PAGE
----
Is culture eating your strategy for breakfast - or sustaining it?
“Culture eats strategy for breakfast” – Peter Drucker
Everyone is trying to adjust and grow coming out of COVID – and each have a strategy for growth. The question becomes “is culture eating your strategy for breakfast?” Many small businesses overlook the importance of culture. The quote by famed consultant/author Peter Drucker is not to say that strategy is unimportant – it speaks to how culture and strategy are connected and dependent on one another. When your culture is deliberately aligned with your strategy, you build a stronger and more sustainable business.
Unfortunately, it is far more common for leaders to dismiss culture. Harvard Business Review indicates leaders often let it go unmanaged – which is what I see in far too many private practices and small businesses. In a recent conversation with Scott Bullington, President of Integrated Medical Services, we discussed culture in small business and medical practices. Scott shared that “culture is a given. It will exist with or without your approval. How it exists is up to you, the owner, and whether it is cultivated in a way that is hazardous, or a way that is encouraging and valuable.”
We see leaders make this mistake for one of two reasons:
Culture seems like an undefined and elusive topic – not clear like margins or expenses.
They are unaware of the ways they can drive a culture that feeds their strategy.
How do you know if culture is eating your strategy for breakfast? The misaligned culture often creates symptoms like the following:
Staff commiserate rather than celebrate:
The staff share more connection on the problems they suffer through, rather than the successes they have created.
High turnover – turnover > 17% (national average in Nurses/MAs):
The staff seldom stay with you more than 2 years, which means your existing staff is constantly training new people while doing all the work.
False Positive – where the staff says “everything is fine”:
If the very staff executing your strategy is offering no “this would work better if we …” – the culture is a path of least resistance. Feedback to leadership means more work, so the team does not share feedback – they tell leadership that everything is fine.
Change initiatives fall flat:
Change initiatives start and then fizzle out with a return to the current state. Change means more work – and without incentive old habits and behaviors win.
As we continued discussing the how to correct a misaligned culture - Scott added “in a small business or medical practice culture must come from the business owner, the captain of the ship. It cannot be abdicated or even delegated. The owner must live out the desired culture so that those around her or him experience it in a way that is meaningful. Culture is not a word or phrase that can be mandated and then executed. It is a position of thought and being that must become intrinsic to everyone who will carry it out.”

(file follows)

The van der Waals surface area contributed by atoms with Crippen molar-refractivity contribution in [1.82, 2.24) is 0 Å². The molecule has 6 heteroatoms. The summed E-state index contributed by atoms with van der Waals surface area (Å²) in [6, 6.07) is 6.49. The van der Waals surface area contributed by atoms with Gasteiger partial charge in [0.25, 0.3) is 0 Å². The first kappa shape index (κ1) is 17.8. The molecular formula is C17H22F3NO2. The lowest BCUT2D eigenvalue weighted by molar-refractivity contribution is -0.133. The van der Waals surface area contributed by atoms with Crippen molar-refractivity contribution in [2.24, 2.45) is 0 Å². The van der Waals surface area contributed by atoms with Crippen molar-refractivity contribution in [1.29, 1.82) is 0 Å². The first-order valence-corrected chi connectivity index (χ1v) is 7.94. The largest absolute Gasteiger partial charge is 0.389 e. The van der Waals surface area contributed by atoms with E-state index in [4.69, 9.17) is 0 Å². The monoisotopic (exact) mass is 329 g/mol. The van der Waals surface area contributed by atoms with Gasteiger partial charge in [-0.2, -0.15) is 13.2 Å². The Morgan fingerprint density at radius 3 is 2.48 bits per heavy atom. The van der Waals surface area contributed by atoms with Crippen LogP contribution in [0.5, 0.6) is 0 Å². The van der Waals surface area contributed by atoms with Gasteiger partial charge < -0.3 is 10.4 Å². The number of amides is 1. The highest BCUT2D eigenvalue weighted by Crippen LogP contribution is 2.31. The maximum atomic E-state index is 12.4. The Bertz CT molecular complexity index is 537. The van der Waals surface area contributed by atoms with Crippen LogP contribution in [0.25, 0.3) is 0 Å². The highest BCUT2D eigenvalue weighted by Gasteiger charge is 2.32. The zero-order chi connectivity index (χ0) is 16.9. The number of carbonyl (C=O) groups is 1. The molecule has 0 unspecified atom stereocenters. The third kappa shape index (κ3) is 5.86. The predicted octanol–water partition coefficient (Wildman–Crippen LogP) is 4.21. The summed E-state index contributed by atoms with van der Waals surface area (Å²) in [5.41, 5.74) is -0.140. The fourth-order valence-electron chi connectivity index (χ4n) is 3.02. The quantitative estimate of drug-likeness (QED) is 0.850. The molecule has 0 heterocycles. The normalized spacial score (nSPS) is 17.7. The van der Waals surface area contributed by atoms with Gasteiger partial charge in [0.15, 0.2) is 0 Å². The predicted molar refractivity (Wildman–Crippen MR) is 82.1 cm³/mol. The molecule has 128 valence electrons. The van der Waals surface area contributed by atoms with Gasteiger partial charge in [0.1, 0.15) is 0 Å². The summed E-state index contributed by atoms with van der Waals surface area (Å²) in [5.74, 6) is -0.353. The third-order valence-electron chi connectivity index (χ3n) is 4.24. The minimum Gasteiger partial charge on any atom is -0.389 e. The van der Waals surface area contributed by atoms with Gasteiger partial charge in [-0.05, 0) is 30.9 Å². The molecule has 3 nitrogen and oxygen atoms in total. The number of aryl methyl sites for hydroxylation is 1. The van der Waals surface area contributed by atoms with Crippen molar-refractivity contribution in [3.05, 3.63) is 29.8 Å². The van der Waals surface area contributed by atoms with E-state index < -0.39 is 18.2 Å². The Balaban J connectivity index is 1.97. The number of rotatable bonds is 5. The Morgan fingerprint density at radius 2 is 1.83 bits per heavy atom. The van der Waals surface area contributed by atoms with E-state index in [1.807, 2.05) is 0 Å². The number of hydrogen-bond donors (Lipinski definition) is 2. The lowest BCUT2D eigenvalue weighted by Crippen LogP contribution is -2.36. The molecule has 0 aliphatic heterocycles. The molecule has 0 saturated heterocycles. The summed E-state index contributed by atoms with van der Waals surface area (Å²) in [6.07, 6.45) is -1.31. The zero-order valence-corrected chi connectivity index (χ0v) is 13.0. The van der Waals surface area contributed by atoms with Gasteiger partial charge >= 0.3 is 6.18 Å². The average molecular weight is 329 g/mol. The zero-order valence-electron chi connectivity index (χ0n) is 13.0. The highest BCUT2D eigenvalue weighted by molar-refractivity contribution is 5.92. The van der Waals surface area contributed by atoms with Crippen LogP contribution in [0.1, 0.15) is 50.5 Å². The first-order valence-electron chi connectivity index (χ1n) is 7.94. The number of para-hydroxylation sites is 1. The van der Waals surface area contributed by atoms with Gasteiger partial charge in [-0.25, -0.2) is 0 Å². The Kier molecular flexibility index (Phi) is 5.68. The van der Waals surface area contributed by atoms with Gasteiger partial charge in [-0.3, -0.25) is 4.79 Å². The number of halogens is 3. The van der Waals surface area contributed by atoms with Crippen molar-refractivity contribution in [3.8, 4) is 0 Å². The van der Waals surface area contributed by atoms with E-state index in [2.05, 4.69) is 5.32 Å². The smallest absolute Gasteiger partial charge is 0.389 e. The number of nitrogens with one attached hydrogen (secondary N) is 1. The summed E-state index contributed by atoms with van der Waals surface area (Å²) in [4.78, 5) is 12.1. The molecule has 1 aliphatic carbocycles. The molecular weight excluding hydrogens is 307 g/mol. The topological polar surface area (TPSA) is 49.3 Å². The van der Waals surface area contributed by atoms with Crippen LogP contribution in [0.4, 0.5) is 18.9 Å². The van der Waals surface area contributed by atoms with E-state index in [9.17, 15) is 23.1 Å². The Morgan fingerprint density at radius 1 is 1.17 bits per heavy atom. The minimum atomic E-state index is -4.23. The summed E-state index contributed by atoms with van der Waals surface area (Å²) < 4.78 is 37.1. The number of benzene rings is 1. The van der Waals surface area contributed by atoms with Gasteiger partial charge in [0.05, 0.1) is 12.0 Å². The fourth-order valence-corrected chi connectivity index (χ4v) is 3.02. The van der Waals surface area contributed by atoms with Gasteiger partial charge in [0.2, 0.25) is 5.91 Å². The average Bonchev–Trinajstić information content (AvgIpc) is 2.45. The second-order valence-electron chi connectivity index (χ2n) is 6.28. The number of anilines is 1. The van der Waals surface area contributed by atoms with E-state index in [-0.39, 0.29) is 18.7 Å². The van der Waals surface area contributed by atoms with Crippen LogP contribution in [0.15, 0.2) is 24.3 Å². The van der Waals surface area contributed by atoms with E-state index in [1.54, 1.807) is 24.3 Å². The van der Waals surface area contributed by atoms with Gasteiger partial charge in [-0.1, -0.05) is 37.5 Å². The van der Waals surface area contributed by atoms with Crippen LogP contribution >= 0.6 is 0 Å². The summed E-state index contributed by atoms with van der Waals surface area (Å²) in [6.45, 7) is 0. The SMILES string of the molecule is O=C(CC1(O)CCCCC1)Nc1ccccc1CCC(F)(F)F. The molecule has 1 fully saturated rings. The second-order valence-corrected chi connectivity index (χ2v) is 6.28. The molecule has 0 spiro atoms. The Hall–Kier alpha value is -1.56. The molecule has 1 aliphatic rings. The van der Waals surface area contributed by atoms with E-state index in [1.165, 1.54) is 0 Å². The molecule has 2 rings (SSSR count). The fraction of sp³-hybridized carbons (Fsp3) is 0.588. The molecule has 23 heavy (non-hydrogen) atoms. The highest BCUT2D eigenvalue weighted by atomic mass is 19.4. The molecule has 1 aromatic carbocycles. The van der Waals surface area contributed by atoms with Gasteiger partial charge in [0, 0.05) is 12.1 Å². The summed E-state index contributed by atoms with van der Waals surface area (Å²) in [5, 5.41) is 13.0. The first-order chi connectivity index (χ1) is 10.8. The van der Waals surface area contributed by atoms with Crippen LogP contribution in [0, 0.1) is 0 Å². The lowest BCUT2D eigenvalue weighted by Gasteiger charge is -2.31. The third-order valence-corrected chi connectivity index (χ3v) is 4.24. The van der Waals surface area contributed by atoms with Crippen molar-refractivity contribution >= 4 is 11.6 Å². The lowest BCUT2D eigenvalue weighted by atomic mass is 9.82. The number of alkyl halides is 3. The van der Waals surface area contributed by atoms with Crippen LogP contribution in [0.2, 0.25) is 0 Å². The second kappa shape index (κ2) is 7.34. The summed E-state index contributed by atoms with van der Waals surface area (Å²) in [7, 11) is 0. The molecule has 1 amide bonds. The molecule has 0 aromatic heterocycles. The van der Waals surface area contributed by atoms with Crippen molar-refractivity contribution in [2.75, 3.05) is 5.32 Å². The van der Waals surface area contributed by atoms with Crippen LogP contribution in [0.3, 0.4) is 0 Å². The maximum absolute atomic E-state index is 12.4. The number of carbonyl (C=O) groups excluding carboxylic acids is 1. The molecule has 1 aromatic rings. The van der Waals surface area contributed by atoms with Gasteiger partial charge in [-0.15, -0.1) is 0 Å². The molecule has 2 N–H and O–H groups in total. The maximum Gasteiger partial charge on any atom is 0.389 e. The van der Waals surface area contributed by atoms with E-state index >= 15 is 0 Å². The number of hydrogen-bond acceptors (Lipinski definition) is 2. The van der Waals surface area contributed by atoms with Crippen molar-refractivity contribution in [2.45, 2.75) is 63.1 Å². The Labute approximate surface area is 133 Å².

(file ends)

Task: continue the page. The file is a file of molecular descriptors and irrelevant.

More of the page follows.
Since 2015 organizations like Deloitte and Harvard Business Review have been highlighting the importance of culture in achieving sustainable performance from your organizations. In fact – in 2018 Deloitte reported that 82% of their Global Human Capital Trends respondents believe that “culture is a potential competitive advantage.”
Have you considered making your culture your competitive advantage?
Organizations like Gallop and Deloitte define culture as “the way things work around here.” When you think about that, you easily see how it includes some very specific things like employee behaviors, communication norms, and reward systems that impact your employee’s day-to-day work. We use the following formula to simplify culture for owners:
Common language is the business specific lingo used completing your staff’s day-to-day work.
Shared experiences are the moments together as a staff – either succeeding or failing.
Shared stories are just that – stories. People connect with stories. Either good or bad, your people have stories about their work at your business.
When a company’s culture is clearly aligned with their growth strategy, it drives performance and engagement from the team within the business. Both culture and strategy require leadership level commitment and strong support from their staff to understand, measure, and improve.
Now defined – you can identify the things that are helping or hurting your strategy for growth. Most importantly, you can design things in synch with the direction of your business.
If any of the symptoms in this article sound familiar in your business – your strategic work to drive growth could be getting consumed by a misaligned culture. Now the question is:
How will you apply this formula to drive a culture that supports your strategy?
Founder, Lead Consultant @ Sales Transformations, LLC
Culture and engagement, The naked organization by Marc Solow, Sonny Chheng, and Kathy Parker: Deloite Insights (February 27, 2015)
Shape culture, Drive strategy by Marc Kaplan, Ben Dollar, Yves Van Durme, and 王大威: Deloitte Insights, (February 29, 2016)
The Leader’s Guide to Corporate Culture, How to manage the eight critical elements of organizational life by Boris Groysberg, Jeremiah Lee, Jesse Price, and J. Yo-Jud Cheng From the Harvard Business Review Magazine (January–February 2018)